Any surveillance measures have to work alongside a campaign to dismantle the narratives of extremist ideologies.
Any surveillance measures have to work alongside a campaign to dismantle the narratives of extremist ideologies
Following remarks by MI5 chief Andrew Parker that the agency can do little to stop a ‘highly likely’ attack on UK soil, the prime minister has pushed for increased government surveillance, explaining that there should be no communication that ‘we’ cannot read.
Days after Parker’s comments on ‘dark spaces’ that terrorists can use to communicate on the internet, Cameron clarified:
“In extremis, it has been possible to read someone’s letter, to listen to someone’s call, to mobile communications … The question remains: are we going to allow a means of communications where it simply is not possible to do that?
My answer to that question is: no, we must not. The first duty of any government is to keep our country and our people safe.”
My question is: Will this increased surveillance make a difference?
The Regulation of Investigatory Powers Act 2000 states that it is an offence for a person to intentionally, and without lawful authority, intercept communication such as post and telecommunication, yet this does not apply with the issue of a warrant, order, or equivalent instrument in cases where assistance is given.
The interception of communications includes listening to calls made on the telephone, and opening and reading the contents of a target’s letters or e-mails.
A report published on the 5 December 2014 by the Interception of Communications Commissioner’s Office (IOCCO) reveals that the number of interception warrants authorised in 2013 for the nine relevant interception agencies was 2,760.
This was a reduction of 19 per cent from warrants issued in 2012. To this, Cameron would like to add ‘modern’ forms of communication such as Whatsapp, Google Hangouts, and Blackberry Messenger (BBM).
Rt. Hon. Sir Anthony May, the Interception of Communications Commissioner, writes there are differences of opinion as to how long this information should be retained:
“Lawfully intercepted related communications data are in some instances retained for a variety of longer periods,” he explains.
“On this point, I have yet to satisfy myself fully that some of the retention periods are justified. To an extent, this is work in progress which I shall carry forward.”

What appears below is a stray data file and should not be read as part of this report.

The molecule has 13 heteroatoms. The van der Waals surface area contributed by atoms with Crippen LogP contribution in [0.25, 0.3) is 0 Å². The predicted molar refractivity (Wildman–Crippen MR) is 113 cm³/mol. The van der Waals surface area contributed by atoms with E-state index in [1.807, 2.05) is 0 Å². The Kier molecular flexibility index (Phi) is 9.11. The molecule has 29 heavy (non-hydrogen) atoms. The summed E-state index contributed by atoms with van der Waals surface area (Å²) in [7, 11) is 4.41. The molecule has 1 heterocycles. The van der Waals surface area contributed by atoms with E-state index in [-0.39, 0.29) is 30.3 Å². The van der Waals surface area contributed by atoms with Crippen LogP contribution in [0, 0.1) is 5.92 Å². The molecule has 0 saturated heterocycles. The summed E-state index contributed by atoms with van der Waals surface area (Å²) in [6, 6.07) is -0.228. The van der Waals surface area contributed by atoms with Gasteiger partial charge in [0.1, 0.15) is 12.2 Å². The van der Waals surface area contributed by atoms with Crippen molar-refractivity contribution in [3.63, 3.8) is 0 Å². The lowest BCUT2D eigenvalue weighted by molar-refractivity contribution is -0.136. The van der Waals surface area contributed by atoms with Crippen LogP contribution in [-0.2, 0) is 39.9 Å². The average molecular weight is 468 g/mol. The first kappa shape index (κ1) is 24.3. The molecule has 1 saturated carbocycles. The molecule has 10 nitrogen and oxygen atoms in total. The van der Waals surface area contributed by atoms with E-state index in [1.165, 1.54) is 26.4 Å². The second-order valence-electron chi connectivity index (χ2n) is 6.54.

Previous research, however, has indicated that increased surveillance has little effect on combating terrorism. Policy should be based on a proactive, rather than a reactive, strategy. More surveillance is likely to increase the former, without adequately impacting the latter.
While law enforcement should have the appropriate tools to investigate, disrupt and prosecute cyber criminals, it is equally important to couple current and future regulation on surveillance with monitoring the use of the Internet by IS and other extremist organisations to spread unwanted and potentially dangerous ideologies and narratives internationally.
Recent comments by ex-MI5 chief Eliza Manningham-Buller that Blair’s anti-jihadist program has failed reveal that counter-radicalisation has to be led by both moderate Muslims and the state. Quilliam’s focus on challenging extremism of all kinds recognises that the shape of terrorism is less important than its component roots.
It would be vital for Cameron, therefore, to strike a balance between national security and civil liberties.
Currently, counter-terrorism intervention takes place only when intent has been expressed or there is suspicion of intent (which we cannot predict accurately and with ease). However, little effort is made to effectively challenge the ideology behind this intent or its narrative.
A recent Quilliam report on countering online extremism has stressed that the UK Government should define the parameters of illegal extremist material, as opposed to legitimate political speech, if the speech and content laws defined by the 2006 Terrorist Act are to be widely understood and enforced, both offline and online.
Amendments also aim to provide practical help in preventing individuals from being drawn into extremism or terrorism in a wide range of sectors (including education, criminal justice, faith, charities, the internet and health) where there are risks of radicalisation, as well as supporting organisations that carry out counter-extremism work.
Examples of organisations that target extremism directly in the UK include Counter Extremism Project (a non-profit international organisation made up of international leaders), Inspire (dedicated to counter-extremism and gender inequality and responsible for the #MakingAStand campaign), Stand for Peace (an interfaith organisation aimed at tackling extremism), and the Against Violent Extremism network (using ex-extremists to tackle radicalisation processes and challenge extremist messaging).
Cameron’s statements that Britain is facing the same extremism threat as France, adding that ‘we have to confront it in our own country, keeping our security strong but also taking on this poisonous narrative that is radicalising young minds, wherever we find it’ are more in line with the interests of long-term national security.
Nikita Malik is a researcher at Quilliam. Follow her on Twitter
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